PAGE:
I’m really sorry for using someone else’s amazing analysis of this book to substitute my own, but there is a review I read on goodreads that sums up this book for me. I can’t say anything better than what she said. I don’t know this person and have no way to cite her other than to say her name is Rebecca. Here are some of her observations:

“This novel, like so many other first novels, is full of everything that the author wants to show off about herself. Like a freshman who annoys everyone with her overbearing sense of importance and unfathomable potential, Donna Tartt wrote this book as though the world couldn’t wait to read about all of the bottled-up personal beliefs, literary references, and colorfully apt metaphors that she had been storing up since the age of 17.”

“The best thing I can equate this book to is the experience of listening to someone else’s dream or listening to a very drunk friend ramble on and on and on, revealing a little too much awkward personal information in the process. The climax of The Secret History‘s narrative was around page 200, but the book was 500 pages long. So, essentially, this book contained 300 pages of scenes where the characters do nothing but drink alcohol, smoke cigarettes, go to the hospital for drinking so much alcohol and smoking so many cigarettes, get pulled over for drunk driving, talk about alcohol and cigarettes, do cocaine, and gossip about each other (while drinking alcohol and smoking cigarettes).”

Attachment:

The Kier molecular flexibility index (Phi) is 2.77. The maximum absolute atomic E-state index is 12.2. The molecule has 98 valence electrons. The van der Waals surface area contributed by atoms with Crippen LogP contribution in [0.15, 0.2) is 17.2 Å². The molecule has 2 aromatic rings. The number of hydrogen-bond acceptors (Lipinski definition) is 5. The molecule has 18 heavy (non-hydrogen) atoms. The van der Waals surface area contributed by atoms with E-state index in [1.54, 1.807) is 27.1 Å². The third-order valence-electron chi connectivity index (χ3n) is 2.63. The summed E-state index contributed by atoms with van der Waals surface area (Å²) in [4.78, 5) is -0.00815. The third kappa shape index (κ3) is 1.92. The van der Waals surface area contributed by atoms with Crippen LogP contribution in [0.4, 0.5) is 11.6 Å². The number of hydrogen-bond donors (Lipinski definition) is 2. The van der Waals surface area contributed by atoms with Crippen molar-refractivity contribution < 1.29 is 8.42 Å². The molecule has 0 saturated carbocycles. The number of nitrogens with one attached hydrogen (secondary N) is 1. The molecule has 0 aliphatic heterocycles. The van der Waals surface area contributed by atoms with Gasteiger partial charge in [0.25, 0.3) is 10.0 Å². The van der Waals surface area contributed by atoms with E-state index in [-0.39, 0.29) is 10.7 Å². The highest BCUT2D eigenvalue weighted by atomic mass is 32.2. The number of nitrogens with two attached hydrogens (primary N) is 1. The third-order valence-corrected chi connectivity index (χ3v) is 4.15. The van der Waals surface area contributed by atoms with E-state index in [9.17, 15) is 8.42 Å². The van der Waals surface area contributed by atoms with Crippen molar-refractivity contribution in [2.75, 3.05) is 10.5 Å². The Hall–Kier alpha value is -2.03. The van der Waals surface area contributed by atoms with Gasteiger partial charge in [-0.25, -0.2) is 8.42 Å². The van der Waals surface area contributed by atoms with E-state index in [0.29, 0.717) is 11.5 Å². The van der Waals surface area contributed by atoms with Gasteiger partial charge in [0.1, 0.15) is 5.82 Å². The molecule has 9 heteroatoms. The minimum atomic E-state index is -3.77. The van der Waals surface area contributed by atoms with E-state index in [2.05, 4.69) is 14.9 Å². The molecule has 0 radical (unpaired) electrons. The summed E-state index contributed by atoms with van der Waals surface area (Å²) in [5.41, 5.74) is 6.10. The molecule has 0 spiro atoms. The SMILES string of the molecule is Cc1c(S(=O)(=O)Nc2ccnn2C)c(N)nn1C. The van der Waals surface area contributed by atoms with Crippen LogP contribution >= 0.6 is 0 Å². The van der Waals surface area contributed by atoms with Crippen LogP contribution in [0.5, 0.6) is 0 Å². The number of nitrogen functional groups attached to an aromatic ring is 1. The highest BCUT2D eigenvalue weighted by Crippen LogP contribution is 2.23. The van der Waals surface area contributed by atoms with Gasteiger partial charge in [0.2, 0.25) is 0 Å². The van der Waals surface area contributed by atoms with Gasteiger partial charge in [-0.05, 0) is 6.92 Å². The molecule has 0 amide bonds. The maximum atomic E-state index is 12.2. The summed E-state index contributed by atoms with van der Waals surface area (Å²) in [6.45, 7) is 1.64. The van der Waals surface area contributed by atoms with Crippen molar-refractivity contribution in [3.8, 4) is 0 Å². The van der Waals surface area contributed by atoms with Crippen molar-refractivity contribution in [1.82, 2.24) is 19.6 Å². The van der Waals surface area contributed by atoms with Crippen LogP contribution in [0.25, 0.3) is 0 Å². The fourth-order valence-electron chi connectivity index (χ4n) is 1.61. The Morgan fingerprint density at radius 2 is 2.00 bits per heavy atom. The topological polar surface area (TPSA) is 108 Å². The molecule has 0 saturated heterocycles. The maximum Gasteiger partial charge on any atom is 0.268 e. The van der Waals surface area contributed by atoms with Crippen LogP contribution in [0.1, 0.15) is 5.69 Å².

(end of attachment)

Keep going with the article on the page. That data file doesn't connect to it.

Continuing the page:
“In the book’s attempt to comment on the privilege, self-interest, and academic snobbery of rich college kids in New England, the book itself comes to be just as self-absorbed and obsessive as its characters — it turns into a constant litany of unnecessary conversations, sexual tensions that go nowhere, purple prose descriptions of the landscape, contrived plot twists that fizzle out, and forced, overblown metaphors. The confusing part was that Tartt seemed to identify with (and expect us to identify with) these students — not to admire them for murdering people, obviously, but to respect and envy their precious contempt for everything modern and popular, as though they lived on a higher plane than normal people.”

Listen to Rebecca — I’m sorry for stealing her review…but it was perfect, it really was — and don’t read this book. While I’m at it, don’t read anything by Donna Tartt. I hated her book The Little Friend with every ounce of my being. Maybe that is why it was discounted so much at Powell’s when I bought it…